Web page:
While Prime Minister Chris Hipkins might claim he wants to focus on economic issues that are important to people, there's little indication that anything significant will change in the coming months. Instead, this week he announced some further middle class welfare in the form of an extension of the fuel tax cut. 

CHRIS HIPKINS has been quick to stake out his territory. He will, he claims, be a Prime Minister who will focus on the 'bread and butter' issues. His declaration that he will address working class concerns and, in particular, the steeply rising cost of living has probably delivered him some kudos from an electorate that was becoming increasingly fed up with the middle class dalliances of his predecessor. But Hipkins has also raised expectations that he's actually going to do something to help folk and if he doesn't deliver Labour will be in more trouble than it already is. 

If Hipkins was really serious in his intention to reconfigure Labour and its economic policies, then he would be making it clear that tackling the cost of living crisis means offering an alternative to our existing and failed economic model. But Hipkins is a dedicated centrist and he is entirely relaxed about an environment where corporate profits continue to soar while most of us struggle just to keep our heads above water,

Chris Hipkins simply doesn't recognise that capitalism is an inherently unstable system that resolves its crises on the backs of working people.

But this week the Prime Minister claimed that extending the fuel tax cut of was all part of his focus on 'bread and butter issues'. The extension will cost a further $718 million, which means that the Labour Government will have spent $2.1 billion subsiding fuel costs. Think about what that $2 billion could have been spent on. 

The extension of the fuel tax cut though is little more than further middle class welfare, designed to shore up support among wavering middle class Labour supporters who might be thinking of giving the National Party a go. Economist Brad Olsen has crunched the numbers and says the country’s highest-earning 10% of households will save about $42 a month from the petrol tax cut, while the lowest-earners will only save about $14 a month.

Olsen told the media: 'Further extending the reduction in [petrol tax] is extremely dumb economic policy, as it provides three times as much support to the top income decile as the bottom income decile. However, it’s a politically popular move, given inflation remains high, at 7.2% per annum, and 91-octane petrol prices would be about $2.75 a litre with the full excise duty reinstated.'

While Hipkins might have grabbed some positive headlines for extending the fuel tax cut, less media attention has been paid to other statements he has made this week.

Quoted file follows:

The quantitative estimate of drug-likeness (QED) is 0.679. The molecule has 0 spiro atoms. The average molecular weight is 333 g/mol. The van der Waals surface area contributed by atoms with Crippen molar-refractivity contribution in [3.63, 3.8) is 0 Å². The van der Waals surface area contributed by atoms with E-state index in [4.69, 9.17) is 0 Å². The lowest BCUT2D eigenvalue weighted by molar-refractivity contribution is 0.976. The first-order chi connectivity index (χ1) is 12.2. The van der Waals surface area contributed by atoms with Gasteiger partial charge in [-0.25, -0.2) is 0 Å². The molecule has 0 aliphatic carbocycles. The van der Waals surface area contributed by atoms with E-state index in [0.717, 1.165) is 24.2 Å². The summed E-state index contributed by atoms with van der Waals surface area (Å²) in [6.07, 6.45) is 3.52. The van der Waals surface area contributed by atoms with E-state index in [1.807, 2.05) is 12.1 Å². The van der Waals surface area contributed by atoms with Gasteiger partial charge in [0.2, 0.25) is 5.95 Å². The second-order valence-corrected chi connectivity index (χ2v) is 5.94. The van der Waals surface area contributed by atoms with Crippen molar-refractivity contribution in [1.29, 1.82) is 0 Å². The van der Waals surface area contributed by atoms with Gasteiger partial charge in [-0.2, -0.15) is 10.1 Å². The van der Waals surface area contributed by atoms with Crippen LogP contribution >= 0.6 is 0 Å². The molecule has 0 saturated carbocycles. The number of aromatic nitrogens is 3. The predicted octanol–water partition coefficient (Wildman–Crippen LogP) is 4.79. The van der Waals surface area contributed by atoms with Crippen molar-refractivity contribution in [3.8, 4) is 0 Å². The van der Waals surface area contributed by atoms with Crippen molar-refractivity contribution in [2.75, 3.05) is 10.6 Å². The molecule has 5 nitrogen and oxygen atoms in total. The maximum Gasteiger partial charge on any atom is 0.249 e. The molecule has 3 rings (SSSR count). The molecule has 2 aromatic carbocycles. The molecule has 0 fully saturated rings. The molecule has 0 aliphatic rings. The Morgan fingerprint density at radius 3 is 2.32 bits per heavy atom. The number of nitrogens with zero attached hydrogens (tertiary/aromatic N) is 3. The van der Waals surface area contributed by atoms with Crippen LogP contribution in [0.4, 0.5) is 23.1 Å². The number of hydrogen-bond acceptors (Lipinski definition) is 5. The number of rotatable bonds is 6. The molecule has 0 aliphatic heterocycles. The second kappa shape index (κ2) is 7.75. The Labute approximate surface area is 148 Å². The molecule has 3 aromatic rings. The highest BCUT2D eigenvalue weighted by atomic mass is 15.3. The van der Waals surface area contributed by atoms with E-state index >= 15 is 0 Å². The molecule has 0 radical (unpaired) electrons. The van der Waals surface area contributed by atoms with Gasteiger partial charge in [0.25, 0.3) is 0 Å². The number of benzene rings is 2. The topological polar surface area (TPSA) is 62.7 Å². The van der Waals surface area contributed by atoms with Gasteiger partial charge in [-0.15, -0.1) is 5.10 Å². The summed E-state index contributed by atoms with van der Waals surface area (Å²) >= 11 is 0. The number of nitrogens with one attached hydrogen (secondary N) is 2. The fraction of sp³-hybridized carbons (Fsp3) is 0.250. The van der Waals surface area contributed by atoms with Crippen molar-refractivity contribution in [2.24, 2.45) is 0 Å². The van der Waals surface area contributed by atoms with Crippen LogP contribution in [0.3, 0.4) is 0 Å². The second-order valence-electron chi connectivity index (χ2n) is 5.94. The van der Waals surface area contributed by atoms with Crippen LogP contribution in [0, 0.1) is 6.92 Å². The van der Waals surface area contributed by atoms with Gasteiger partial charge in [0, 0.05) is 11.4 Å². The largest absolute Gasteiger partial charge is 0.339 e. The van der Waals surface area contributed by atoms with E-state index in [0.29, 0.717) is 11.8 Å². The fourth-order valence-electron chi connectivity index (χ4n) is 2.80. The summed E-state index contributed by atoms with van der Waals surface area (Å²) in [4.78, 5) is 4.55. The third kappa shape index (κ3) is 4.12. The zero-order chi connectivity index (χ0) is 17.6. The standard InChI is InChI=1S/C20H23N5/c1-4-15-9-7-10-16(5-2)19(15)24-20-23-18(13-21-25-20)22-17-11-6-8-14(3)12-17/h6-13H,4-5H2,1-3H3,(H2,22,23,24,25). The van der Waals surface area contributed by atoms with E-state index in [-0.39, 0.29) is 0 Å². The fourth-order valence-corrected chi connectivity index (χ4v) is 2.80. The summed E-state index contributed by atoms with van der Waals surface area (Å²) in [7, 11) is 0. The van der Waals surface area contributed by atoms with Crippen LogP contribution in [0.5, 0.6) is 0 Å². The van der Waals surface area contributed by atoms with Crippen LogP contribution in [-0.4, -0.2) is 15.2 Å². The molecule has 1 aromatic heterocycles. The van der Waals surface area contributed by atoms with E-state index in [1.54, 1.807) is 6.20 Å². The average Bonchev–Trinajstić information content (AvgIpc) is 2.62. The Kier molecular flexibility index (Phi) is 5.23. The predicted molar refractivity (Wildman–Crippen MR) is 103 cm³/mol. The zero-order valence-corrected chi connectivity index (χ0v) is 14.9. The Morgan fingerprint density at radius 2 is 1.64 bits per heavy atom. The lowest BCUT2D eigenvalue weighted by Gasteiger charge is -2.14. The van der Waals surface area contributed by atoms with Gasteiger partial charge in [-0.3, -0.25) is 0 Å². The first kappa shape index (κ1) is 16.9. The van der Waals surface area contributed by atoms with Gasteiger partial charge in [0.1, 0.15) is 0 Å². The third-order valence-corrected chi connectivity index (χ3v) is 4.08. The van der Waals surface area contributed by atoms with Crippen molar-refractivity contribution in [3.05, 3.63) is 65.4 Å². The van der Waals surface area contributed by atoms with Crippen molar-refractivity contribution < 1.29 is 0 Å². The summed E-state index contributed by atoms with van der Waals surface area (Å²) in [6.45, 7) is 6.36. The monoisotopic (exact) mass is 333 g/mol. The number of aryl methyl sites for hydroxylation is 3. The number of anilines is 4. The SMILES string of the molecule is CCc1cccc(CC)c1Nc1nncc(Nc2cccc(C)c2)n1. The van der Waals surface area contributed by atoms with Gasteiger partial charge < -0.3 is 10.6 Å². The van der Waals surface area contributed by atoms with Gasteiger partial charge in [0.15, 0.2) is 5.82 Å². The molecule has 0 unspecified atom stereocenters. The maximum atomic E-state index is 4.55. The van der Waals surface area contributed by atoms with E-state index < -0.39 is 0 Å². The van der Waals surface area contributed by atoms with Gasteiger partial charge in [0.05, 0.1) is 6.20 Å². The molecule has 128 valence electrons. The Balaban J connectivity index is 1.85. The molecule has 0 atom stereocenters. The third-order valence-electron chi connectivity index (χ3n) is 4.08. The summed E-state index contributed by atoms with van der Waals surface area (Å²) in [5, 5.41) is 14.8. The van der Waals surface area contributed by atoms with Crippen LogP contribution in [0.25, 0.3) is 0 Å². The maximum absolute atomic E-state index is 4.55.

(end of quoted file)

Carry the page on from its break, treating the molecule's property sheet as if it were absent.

Perhaps the most significant is that he ruled out taking the GST off food. This is in despite of a 1News Kantar Public Poll this week revealing that 77% of people believe the government should make reducing food price inflation their number one priority. 

Hipkins also displayed little enthusiasm for raising benefit levels in order to provide struggling beneficiaries with a standard of living that is a little more than subsistence. It looks like there won't be any more bread and butter for beneficiaries. They will have to continue to survive on the thin gruel this Labour Government has dished out throughout its term in office.

Chris Hipkins, despite all his huffin' and puffin' about being a man of the people, represents the continuation of the neoliberal orthodoxy. And, in an election year, we are once again faced with the familiar prospect of not one of our parliamentary parties offering anything that even approaches a left economic agenda - an agenda that provides a vision for a different kind of economy, one based on human need rather than corporate profit.


  1. There is a determination to continue throwing the poorest under the bus and continue to funnel resources to the already comfortable, so-called swing voters.

    There needs to be some kind of accountability for the terrible harm being inflicted on the poorest. Yet this bloc has been rendered voiceless. And Labour continues with its new anti-dissent police force. The dis/misinformation Stasi.

    I don't know what to do. Labour finally dealt with its 'let them eat cake and watch me be a star as they are destroyed' performance by an increasingly and obviously unstable Ardern.

    So-called left commentators finally stopped grand-standing about Ardern having been ''destroyed'' by an ungrateful electorate - but not because they were able to consider that people really were being destroyed by this government. And all while Ardern went on yet another red-carpet international junket or joined a fashion parade and the cameras clicked. And we fumed.

    She didn't bother with her poverty portfolio and Hipkins was savvy in separating himself from her appalling display, and (I mean absolutely sickening), with his ''virtue signalling'' comment.

    But that's all it was, just being a savvy player in this hideous game. He won't change course. The pie for the wealthy and any crumbs left behind for the poorest.

    What do we do?


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